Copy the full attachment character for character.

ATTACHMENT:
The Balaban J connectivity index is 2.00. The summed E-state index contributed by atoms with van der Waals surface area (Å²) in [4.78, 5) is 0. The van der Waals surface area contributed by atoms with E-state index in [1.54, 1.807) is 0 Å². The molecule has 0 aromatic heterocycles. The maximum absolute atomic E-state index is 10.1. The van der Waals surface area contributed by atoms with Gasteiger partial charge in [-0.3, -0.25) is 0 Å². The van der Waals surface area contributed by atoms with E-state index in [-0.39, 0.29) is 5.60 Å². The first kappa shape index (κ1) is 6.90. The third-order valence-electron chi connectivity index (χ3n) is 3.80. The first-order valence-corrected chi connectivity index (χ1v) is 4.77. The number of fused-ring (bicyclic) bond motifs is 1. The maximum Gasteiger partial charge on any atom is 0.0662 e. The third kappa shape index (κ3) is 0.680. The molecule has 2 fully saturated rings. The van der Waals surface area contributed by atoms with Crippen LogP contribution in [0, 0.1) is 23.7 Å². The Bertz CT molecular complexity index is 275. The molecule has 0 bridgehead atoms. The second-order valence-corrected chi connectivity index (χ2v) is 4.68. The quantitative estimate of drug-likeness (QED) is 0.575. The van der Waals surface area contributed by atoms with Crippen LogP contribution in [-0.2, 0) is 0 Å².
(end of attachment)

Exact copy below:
The Balaban J connectivity index is 2.00. The summed E-state index contributed by atoms with van der Waals surface area (Å²) in [4.78, 5) is 0. The van der Waals surface area contributed by atoms with E-state index in [1.54, 1.807) is 0 Å². The molecule has 0 aromatic heterocycles. The maximum absolute atomic E-state index is 10.1. The van der Waals surface area contributed by atoms with Gasteiger partial charge in [-0.3, -0.25) is 0 Å². The van der Waals surface area contributed by atoms with E-state index in [-0.39, 0.29) is 5.60 Å². The first kappa shape index (κ1) is 6.90. The third-order valence-electron chi connectivity index (χ3n) is 3.80. The first-order valence-corrected chi connectivity index (χ1v) is 4.77. The number of fused-ring (bicyclic) bond motifs is 1. The maximum Gasteiger partial charge on any atom is 0.0662 e. The third kappa shape index (κ3) is 0.680. The molecule has 2 fully saturated rings. The van der Waals surface area contributed by atoms with Crippen LogP contribution in [0, 0.1) is 23.7 Å². The Bertz CT molecular complexity index is 275. The molecule has 0 bridgehead atoms. The second-order valence-corrected chi connectivity index (χ2v) is 4.68. The quantitative estimate of drug-likeness (QED) is 0.575. The van der Waals surface area contributed by atoms with Crippen LogP contribution in [-0.2, 0) is 0 Å².